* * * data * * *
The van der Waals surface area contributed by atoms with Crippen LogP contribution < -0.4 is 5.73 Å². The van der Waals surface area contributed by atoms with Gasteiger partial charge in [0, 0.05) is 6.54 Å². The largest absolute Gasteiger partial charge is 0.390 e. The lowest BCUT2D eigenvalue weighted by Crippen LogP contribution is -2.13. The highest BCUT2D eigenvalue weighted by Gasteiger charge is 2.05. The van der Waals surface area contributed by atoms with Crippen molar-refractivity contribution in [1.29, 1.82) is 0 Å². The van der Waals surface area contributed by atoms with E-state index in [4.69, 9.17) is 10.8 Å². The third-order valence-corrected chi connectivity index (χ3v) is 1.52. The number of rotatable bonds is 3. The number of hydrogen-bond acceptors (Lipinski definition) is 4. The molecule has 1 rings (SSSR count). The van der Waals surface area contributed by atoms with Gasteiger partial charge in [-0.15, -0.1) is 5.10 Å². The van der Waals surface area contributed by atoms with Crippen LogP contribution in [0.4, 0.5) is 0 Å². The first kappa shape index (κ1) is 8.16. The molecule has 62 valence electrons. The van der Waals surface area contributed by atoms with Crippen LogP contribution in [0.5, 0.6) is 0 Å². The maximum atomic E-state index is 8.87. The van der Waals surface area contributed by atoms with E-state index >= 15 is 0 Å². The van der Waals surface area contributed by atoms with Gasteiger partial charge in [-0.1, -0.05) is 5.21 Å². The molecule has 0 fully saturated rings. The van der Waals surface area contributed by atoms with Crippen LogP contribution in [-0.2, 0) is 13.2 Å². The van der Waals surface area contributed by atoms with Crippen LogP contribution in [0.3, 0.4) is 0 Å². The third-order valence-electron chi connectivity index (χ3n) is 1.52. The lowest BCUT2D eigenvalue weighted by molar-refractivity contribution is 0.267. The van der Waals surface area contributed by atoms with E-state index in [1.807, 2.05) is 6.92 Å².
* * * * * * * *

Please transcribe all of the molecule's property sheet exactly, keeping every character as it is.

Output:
The van der Waals surface area contributed by atoms with Crippen LogP contribution < -0.4 is 5.73 Å². The van der Waals surface area contributed by atoms with Gasteiger partial charge in [0, 0.05) is 6.54 Å². The largest absolute Gasteiger partial charge is 0.390 e. The lowest BCUT2D eigenvalue weighted by Crippen LogP contribution is -2.13. The highest BCUT2D eigenvalue weighted by Gasteiger charge is 2.05. The van der Waals surface area contributed by atoms with Crippen molar-refractivity contribution in [1.29, 1.82) is 0 Å². The van der Waals surface area contributed by atoms with E-state index in [4.69, 9.17) is 10.8 Å². The third-order valence-corrected chi connectivity index (χ3v) is 1.52. The number of rotatable bonds is 3. The number of hydrogen-bond acceptors (Lipinski definition) is 4. The molecule has 1 rings (SSSR count). The van der Waals surface area contributed by atoms with Gasteiger partial charge in [-0.15, -0.1) is 5.10 Å². The van der Waals surface area contributed by atoms with Crippen LogP contribution in [0.4, 0.5) is 0 Å². The first kappa shape index (κ1) is 8.16. The molecule has 62 valence electrons. The van der Waals surface area contributed by atoms with Crippen LogP contribution in [0.5, 0.6) is 0 Å². The maximum atomic E-state index is 8.87. The van der Waals surface area contributed by atoms with E-state index >= 15 is 0 Å². The van der Waals surface area contributed by atoms with Gasteiger partial charge in [-0.1, -0.05) is 5.21 Å². The molecule has 0 fully saturated rings. The van der Waals surface area contributed by atoms with Crippen LogP contribution in [-0.2, 0) is 13.2 Å². The van der Waals surface area contributed by atoms with Crippen LogP contribution in [0.3, 0.4) is 0 Å². The third-order valence-electron chi connectivity index (χ3n) is 1.52. The lowest BCUT2D eigenvalue weighted by molar-refractivity contribution is 0.267. The van der Waals surface area contributed by atoms with E-state index in [1.807, 2.05) is 6.92 Å².